In January 1978, construction was underway for Homer’s new police headquarters, a single-story facility being built behind the city’s already existing fire hall. Plans called for the 59-by-44-foot building also to house the state police and Alaska Department of Fish and Game enforcement. Cost of the building: $386,240.
At Tuesday’s meeting of the Public Safety Building Review Committee, a five-member committee established in January by the Homer City Council to explore the city’s need for a new public safety facility, committee member Homer Chief of Police Mark Robl made clear the condition of the 36-year old police headquarters.
“I see no utility in the building that’s there now,” said Robl. “I don’t see a reasonable means to repurpose it and use it in the future.”
Robl’s statement left no doubt a new building is needed and that problems that have arisen since the police headquarters were built in 1978 make the building unsuitable for any future use.
For Ken Castner, committee chair, Robl’s assessment made it possible for Castner to “look people in the eye and say, ‘look, we talked about this and there is no utility in that building.’ This is a tear-down situation.”
Asked for his assessment of the existing fire station, committee member Fire Chief Bob Painter said there was still value in the building, but not for its current use.
“When I got here in 1991, the fire chief then had plans from the original architect that called for expansion of the existing facility,” said Painter of increasing administrative space without enlarging the building’s footprint, a project estimated to cost $2.5 million at the time.
While that would have resolved the immediate need, Painter said it wouldn’t have met future needs of the fire station.
“As far as a fire station, it’s obsolete,” said Painter.
“So, that pretty much steers us to going someplace new, going to build new,” said Castner.
The Fairbanks firm of Stantec, formerly USKH, and Loren Berry Architect of Springfield, Ore., have completed a space needs assessment with projections for years 2014 and 2034.
Representatives of the two firms participated in Tuesday’s meeting to review their findings and answer questions.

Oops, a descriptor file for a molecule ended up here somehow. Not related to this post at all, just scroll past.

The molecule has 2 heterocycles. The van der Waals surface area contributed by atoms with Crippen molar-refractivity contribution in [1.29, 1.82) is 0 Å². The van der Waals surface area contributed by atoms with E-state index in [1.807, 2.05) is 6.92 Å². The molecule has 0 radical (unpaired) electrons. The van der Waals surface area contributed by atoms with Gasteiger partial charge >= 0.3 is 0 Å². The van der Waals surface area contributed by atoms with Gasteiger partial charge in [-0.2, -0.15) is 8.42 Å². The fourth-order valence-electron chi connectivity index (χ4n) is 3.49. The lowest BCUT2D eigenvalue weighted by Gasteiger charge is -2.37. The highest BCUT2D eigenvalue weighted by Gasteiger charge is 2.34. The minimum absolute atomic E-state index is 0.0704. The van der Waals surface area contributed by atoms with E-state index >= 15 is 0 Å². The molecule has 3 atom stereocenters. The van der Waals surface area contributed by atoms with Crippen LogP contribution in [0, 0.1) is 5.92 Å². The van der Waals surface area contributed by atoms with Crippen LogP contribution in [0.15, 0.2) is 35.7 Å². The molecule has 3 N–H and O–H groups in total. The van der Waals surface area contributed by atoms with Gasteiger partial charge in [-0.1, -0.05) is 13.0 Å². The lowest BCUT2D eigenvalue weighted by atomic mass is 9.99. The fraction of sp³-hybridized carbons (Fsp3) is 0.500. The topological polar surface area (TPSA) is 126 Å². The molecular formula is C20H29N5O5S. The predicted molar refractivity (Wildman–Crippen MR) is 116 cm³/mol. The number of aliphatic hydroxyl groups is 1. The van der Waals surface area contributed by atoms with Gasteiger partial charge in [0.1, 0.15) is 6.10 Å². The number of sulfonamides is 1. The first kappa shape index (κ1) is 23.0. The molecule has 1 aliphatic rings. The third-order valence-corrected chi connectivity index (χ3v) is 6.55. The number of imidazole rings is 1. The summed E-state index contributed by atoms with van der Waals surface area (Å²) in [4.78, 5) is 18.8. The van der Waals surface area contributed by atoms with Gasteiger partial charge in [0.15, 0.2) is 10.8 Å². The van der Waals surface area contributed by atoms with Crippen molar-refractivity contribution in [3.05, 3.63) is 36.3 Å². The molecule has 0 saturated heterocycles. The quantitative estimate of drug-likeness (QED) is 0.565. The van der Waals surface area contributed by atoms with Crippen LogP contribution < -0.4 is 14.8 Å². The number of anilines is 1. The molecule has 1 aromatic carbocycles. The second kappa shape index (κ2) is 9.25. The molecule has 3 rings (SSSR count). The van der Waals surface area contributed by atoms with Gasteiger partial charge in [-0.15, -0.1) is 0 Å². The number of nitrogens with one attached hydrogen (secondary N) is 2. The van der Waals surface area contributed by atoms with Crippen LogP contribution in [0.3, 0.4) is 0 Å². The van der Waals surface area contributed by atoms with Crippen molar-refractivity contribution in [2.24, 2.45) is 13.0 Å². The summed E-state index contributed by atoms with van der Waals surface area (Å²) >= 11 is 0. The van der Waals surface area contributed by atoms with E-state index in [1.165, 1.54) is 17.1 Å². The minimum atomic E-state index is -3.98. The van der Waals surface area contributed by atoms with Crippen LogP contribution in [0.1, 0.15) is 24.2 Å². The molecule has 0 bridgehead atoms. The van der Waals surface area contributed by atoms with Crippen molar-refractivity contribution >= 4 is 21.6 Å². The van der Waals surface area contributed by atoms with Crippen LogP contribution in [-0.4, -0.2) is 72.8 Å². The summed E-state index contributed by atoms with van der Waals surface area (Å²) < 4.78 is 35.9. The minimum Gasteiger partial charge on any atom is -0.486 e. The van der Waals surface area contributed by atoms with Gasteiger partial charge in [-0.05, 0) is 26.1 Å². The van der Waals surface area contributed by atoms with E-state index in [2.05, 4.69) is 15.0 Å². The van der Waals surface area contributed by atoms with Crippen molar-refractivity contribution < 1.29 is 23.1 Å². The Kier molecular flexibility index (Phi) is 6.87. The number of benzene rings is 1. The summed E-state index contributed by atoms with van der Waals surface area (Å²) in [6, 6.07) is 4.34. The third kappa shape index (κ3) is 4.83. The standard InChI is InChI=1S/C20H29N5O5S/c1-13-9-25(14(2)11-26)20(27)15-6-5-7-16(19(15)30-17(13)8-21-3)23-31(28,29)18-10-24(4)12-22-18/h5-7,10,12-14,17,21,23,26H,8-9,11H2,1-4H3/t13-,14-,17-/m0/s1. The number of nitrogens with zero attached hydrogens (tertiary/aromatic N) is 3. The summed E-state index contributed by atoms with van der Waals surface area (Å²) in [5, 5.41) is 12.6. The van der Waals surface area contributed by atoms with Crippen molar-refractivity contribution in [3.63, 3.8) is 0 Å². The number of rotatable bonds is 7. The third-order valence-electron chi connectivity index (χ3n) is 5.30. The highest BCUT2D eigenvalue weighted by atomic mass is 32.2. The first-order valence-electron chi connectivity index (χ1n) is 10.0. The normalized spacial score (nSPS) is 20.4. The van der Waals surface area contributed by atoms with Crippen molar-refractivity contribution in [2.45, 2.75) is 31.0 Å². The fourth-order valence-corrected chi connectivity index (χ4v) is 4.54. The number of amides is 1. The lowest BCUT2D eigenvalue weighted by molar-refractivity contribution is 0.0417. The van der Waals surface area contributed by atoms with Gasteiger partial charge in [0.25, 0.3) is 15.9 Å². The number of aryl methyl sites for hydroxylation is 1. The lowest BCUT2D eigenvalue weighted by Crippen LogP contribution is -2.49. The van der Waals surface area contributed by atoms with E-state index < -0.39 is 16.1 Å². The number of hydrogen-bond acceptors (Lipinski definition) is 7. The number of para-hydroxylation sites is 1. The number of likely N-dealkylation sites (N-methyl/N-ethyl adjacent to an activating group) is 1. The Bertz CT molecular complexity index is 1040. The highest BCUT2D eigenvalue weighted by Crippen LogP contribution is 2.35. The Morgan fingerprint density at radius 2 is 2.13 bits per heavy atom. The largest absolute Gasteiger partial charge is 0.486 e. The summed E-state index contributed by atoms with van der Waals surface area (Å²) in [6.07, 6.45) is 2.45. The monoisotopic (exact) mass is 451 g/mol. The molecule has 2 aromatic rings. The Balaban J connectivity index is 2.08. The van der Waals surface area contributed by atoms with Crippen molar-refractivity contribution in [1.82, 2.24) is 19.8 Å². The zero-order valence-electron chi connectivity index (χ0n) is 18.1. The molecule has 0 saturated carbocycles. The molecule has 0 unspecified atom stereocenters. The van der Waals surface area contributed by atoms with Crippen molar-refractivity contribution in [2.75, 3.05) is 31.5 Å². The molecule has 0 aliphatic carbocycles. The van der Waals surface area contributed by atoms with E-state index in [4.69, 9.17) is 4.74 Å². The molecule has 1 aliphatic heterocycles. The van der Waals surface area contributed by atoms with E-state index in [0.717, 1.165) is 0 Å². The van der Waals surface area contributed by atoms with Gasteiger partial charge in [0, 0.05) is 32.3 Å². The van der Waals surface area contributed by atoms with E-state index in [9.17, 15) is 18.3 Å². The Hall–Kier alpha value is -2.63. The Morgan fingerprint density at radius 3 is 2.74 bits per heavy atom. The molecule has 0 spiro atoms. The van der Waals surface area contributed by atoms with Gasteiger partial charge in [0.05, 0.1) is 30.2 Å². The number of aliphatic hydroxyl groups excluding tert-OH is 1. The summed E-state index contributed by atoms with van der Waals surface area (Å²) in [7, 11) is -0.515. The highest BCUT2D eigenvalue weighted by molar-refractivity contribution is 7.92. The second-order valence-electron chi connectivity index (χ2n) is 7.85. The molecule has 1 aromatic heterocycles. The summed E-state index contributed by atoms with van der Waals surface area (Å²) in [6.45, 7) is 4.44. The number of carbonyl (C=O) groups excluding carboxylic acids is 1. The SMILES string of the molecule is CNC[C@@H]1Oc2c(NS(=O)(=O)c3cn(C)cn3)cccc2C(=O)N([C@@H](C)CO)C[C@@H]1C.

According to the report, the fire department currently has five full-time employees and 40 volunteers; in 20 years, it will have grown to 14 full-time employees and 50 volunteers, with a space need of 34,873 square feet.
The police department currently has a total staff of 26 and is projected to need 38 by 2034 and a working area of 39,192 square feet.
Housing fire and police in one one-story building would require a 4.66-acre site. A two-story facility would require 4.31 acres, according to the needs assessment.
“My question is ‘are the results of our space needs study reasonable?’” Robl asked Jack Berry of Loren Berry Architect.
Although the fire department’s volunteers make it “a little more difficult” to determine space needs, Berry said, “One thing I’ve learned is that smaller cities don’t necessarily have smaller facilities. Certain elements are the same size for every building. More to the point, the place where you book people, that size can’t be minimized much more. So yes, I think it’s very fair.”
In Homer’s 2015-2020 Capital Improvement Plan, a new public safety building has been ranked No. 2 of the city’s top five legislative priorities. The plan estimated the total project cost at $15.3 million.
At the city council’s regular meeting on Monday, in Castner’s update on the Public Safety Building Review Committee’s work, he noted the space needs analysis pointed to a building with more than 50,000 square feet.
Based on the cost per square foot of the harbormaster office currently under construction on the Spit, Castner anticipated the public safety building would surpass the CIP’s estimation of $15.3.
“The total is probably in the neighborhood of $25 million. This all of a sudden is a different kettle of fish,” he said. “That’s where we are on space needs.”
Castner raised the likelihood of the larger and more costly anticipated building at the committee’s meeting on Tuesday, directing his question specifically at committee member Mayor Beth Wythe.
“I just want to know, especially you, Beth, of the economic reality of raising that amount,” said Castner.
Having toured both the police and fire stations and heard Robl and Painter list the many deficiencies of each building, Wythe said she believed there was a need for a new facility.
“When you know the cost is escalating, you need to move forward more quickly. Every year it’s put off, it becomes more and more expensive,” said Wythe.
“I feel we should continue to move forward until the council says we don’t need to move forward.”
During closing comments at Tuesday’s committee meeting, Castner raised two policy matters “the council needs to decide upon” that will help guide the committee in its work. The first had to do with clarifying if the council had already chosen a location for the new public safety building, specifically if it had selected the site currently occupied by the HERC Building. The other matter Castner wanted clarified was if the city would consider leasing a building for the new public safety facility.
A public presentation of the space needs analysis is being planned for 6 p.m. Sept. 10 in the Council Chambers.
McKibben Jackinsky can be reached at firstname.lastname@example.org.